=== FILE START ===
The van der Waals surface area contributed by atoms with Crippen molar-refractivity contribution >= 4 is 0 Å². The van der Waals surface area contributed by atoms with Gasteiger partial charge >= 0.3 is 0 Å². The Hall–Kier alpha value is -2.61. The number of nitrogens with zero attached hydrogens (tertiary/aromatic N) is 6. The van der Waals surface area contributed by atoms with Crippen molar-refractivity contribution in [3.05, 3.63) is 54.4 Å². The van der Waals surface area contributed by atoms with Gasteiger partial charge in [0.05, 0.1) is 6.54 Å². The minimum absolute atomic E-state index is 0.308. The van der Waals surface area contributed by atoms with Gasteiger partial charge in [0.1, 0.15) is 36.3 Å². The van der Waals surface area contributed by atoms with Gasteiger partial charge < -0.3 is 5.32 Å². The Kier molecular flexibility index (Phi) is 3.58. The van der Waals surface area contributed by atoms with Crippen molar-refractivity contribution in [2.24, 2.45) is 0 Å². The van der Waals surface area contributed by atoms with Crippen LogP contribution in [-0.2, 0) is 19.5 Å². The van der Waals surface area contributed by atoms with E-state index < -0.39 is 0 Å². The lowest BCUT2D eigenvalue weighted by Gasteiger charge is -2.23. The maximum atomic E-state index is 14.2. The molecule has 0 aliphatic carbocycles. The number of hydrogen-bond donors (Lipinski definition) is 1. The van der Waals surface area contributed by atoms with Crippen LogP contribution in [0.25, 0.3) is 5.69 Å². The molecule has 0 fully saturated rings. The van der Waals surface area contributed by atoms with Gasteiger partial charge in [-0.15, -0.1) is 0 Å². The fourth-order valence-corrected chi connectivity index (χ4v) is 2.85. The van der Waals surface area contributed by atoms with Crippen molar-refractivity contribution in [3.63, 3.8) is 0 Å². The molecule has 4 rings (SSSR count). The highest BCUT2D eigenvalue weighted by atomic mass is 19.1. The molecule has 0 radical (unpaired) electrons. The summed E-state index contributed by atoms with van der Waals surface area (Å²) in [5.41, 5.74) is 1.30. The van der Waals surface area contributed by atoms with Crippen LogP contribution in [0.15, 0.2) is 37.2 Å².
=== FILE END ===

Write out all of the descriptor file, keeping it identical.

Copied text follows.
The van der Waals surface area contributed by atoms with Crippen molar-refractivity contribution >= 4 is 0 Å². The van der Waals surface area contributed by atoms with Gasteiger partial charge >= 0.3 is 0 Å². The Hall–Kier alpha value is -2.61. The number of nitrogens with zero attached hydrogens (tertiary/aromatic N) is 6. The van der Waals surface area contributed by atoms with Crippen molar-refractivity contribution in [3.05, 3.63) is 54.4 Å². The van der Waals surface area contributed by atoms with Gasteiger partial charge in [0.05, 0.1) is 6.54 Å². The minimum absolute atomic E-state index is 0.308. The van der Waals surface area contributed by atoms with Gasteiger partial charge in [0.1, 0.15) is 36.3 Å². The van der Waals surface area contributed by atoms with Gasteiger partial charge < -0.3 is 5.32 Å². The Kier molecular flexibility index (Phi) is 3.58. The van der Waals surface area contributed by atoms with Crippen molar-refractivity contribution in [2.24, 2.45) is 0 Å². The van der Waals surface area contributed by atoms with Crippen LogP contribution in [-0.2, 0) is 19.5 Å². The van der Waals surface area contributed by atoms with E-state index < -0.39 is 0 Å². The lowest BCUT2D eigenvalue weighted by Gasteiger charge is -2.23. The maximum atomic E-state index is 14.2. The molecule has 0 aliphatic carbocycles. The number of hydrogen-bond donors (Lipinski definition) is 1. The van der Waals surface area contributed by atoms with Crippen LogP contribution in [0.25, 0.3) is 5.69 Å². The molecule has 0 fully saturated rings. The van der Waals surface area contributed by atoms with Gasteiger partial charge in [-0.15, -0.1) is 0 Å². The fourth-order valence-corrected chi connectivity index (χ4v) is 2.85. The van der Waals surface area contributed by atoms with Crippen molar-refractivity contribution in [3.63, 3.8) is 0 Å². The molecule has 4 rings (SSSR count). The highest BCUT2D eigenvalue weighted by atomic mass is 19.1. The molecule has 0 radical (unpaired) electrons. The summed E-state index contributed by atoms with van der Waals surface area (Å²) in [5.41, 5.74) is 1.30. The van der Waals surface area contributed by atoms with Crippen LogP contribution in [0.15, 0.2) is 37.2 Å².